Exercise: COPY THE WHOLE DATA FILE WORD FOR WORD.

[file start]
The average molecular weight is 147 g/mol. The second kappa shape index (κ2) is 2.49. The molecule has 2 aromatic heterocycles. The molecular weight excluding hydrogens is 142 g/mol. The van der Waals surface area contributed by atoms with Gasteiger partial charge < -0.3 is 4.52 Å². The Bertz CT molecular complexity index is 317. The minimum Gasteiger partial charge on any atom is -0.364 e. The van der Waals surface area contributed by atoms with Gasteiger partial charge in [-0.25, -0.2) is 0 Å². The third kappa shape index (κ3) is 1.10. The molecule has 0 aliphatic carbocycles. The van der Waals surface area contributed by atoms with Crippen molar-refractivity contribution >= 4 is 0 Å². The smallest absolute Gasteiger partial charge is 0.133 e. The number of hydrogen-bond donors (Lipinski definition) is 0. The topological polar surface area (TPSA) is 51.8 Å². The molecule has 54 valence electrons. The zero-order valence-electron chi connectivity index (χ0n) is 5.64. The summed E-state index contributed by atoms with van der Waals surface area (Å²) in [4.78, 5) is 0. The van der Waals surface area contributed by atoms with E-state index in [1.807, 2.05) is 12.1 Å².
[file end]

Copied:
The average molecular weight is 147 g/mol. The second kappa shape index (κ2) is 2.49. The molecule has 2 aromatic heterocycles. The molecular weight excluding hydrogens is 142 g/mol. The van der Waals surface area contributed by atoms with Gasteiger partial charge < -0.3 is 4.52 Å². The Bertz CT molecular complexity index is 317. The minimum Gasteiger partial charge on any atom is -0.364 e. The van der Waals surface area contributed by atoms with Gasteiger partial charge in [-0.25, -0.2) is 0 Å². The third kappa shape index (κ3) is 1.10. The molecule has 0 aliphatic carbocycles. The van der Waals surface area contributed by atoms with Crippen molar-refractivity contribution >= 4 is 0 Å². The smallest absolute Gasteiger partial charge is 0.133 e. The number of hydrogen-bond donors (Lipinski definition) is 0. The topological polar surface area (TPSA) is 51.8 Å². The molecule has 54 valence electrons. The zero-order valence-electron chi connectivity index (χ0n) is 5.64. The summed E-state index contributed by atoms with van der Waals surface area (Å²) in [4.78, 5) is 0. The van der Waals surface area contributed by atoms with E-state index in [1.807, 2.05) is 12.1 Å².